When your dentist says “you’ll probably need a crown” after examining a troublesome tooth, what exactly are they talking about and why do you need to be “crowned.” Crowns are a type of dental restoration that involves putting a protecting covering (a crown) over a tooth. There is a wide range of materials that the crown can be made from, ranging from porcelain to metals.
So what types of oral health issues call for a crown?
Damage to a tooth is so severe that it cannot be fixed by placing an amalgam or composite restoration (a filling).
The appearance of the tooth is less than desirable and the placement of a crown can improve the shape, color and in some cases the alignment of the tooth.
To protect a weak tooth due to decay.
To protect a weak tooth that has been cracked.
To hold a dental bridge into place.
To cover a dental implant.
How is a crown placed on the existing tooth?
After a careful exam, your dentist will evaluate your needs and then review your options for repairing or replacing the tooth. If a crown is the best approach for your situation, your dentist at Personal Care Dentistry will initially “prep” the troublesome tooth. This involves removing any decay and readying the tooth for the permanent crown. This may include fabricating a build-up if there is not enough healthy tooth surface left to hold and stabilize the new crown.
An impression is taken and a “temporary” crown is fabricated after the tooth is “prepped”. The temporary crown is seated while the permanent crown is being made in the lab. Once the crown is finished, typically 1 to 2 weeks, the patient will return to get the permanent crown cemented into place.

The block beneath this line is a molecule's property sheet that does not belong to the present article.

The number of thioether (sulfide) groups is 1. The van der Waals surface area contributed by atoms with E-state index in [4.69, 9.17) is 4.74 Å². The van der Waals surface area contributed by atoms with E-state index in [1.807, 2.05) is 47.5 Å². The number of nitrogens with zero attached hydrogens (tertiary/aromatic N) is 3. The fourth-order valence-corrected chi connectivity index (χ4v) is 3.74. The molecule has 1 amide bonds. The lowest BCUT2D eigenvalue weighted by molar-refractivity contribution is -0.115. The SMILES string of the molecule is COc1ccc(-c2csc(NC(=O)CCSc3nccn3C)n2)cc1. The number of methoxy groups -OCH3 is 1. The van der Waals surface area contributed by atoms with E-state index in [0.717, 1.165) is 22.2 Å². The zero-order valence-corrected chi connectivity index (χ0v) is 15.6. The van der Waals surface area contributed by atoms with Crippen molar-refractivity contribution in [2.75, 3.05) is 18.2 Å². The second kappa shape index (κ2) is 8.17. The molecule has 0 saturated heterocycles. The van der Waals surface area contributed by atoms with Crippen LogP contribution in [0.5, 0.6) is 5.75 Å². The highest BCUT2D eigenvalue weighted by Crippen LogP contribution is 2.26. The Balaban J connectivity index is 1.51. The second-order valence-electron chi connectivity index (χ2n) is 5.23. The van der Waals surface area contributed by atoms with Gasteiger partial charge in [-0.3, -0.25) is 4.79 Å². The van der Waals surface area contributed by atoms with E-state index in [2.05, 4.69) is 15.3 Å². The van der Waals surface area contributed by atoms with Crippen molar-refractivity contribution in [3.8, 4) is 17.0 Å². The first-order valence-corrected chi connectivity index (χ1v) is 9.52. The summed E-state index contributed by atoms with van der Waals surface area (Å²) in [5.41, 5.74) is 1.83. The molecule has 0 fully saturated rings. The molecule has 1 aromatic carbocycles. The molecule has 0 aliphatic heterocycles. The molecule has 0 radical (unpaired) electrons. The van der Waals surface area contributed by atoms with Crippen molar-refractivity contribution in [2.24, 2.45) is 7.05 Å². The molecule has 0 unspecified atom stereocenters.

So what are the different types of materials used in crowns?
Stainless steel crowns are prefabricated crowns that are used on permanent teeth primarily as a temporary measure. The crown protects the tooth or filling while a permanent crown is made from another material. They are often used with children’s primary teeth. The crown covers the entire tooth and protects it from further decay. When the primary tooth comes out to make room for the permanent tooth, the crown comes out naturally with it.
Metals used in crowns include gold alloy, palladium, nickel or chromium. Compared with other crown types, less tooth structure needs to be removed with metal crowns, and tooth wear to opposing teeth is kept to a minimum. Metal crowns withstand biting and chewing forces well and probably last the longest in terms of wear down. Also, metal crowns rarely chip or break. The metallic color is the main drawback. Metal crowns are a good choice for out-of-sight molars.
Porcelain-fused-to-metal dental crowns can be color matched to your adjacent teeth (unlike the metallic crowns). However, more wearing to the opposing teeth occurs with this crown type compared with metal or resin crowns. The crown’s porcelain portion can also chip or break off. Next to all-ceramic crowns, porcelain-fused-to-metal crowns look most like normal teeth. These crowns can be a good choice for front or back teeth.
All-resin dental crowns are less expensive than other crown types. However, they wear down over time and are more prone to fractures than porcelain-fused-to-metal crowns.
All-ceramic or all-porcelain dental crowns provide better natural color match than any other crown type and may be more suitable for people with metal allergies. However, they are not as strong as porcelain-fused-to-metal crowns and they wear down opposing teeth a little more than metal or resin crowns. All-ceramic crowns are a good choice for front teeth.
SOURCE: WebMD and American Dental Association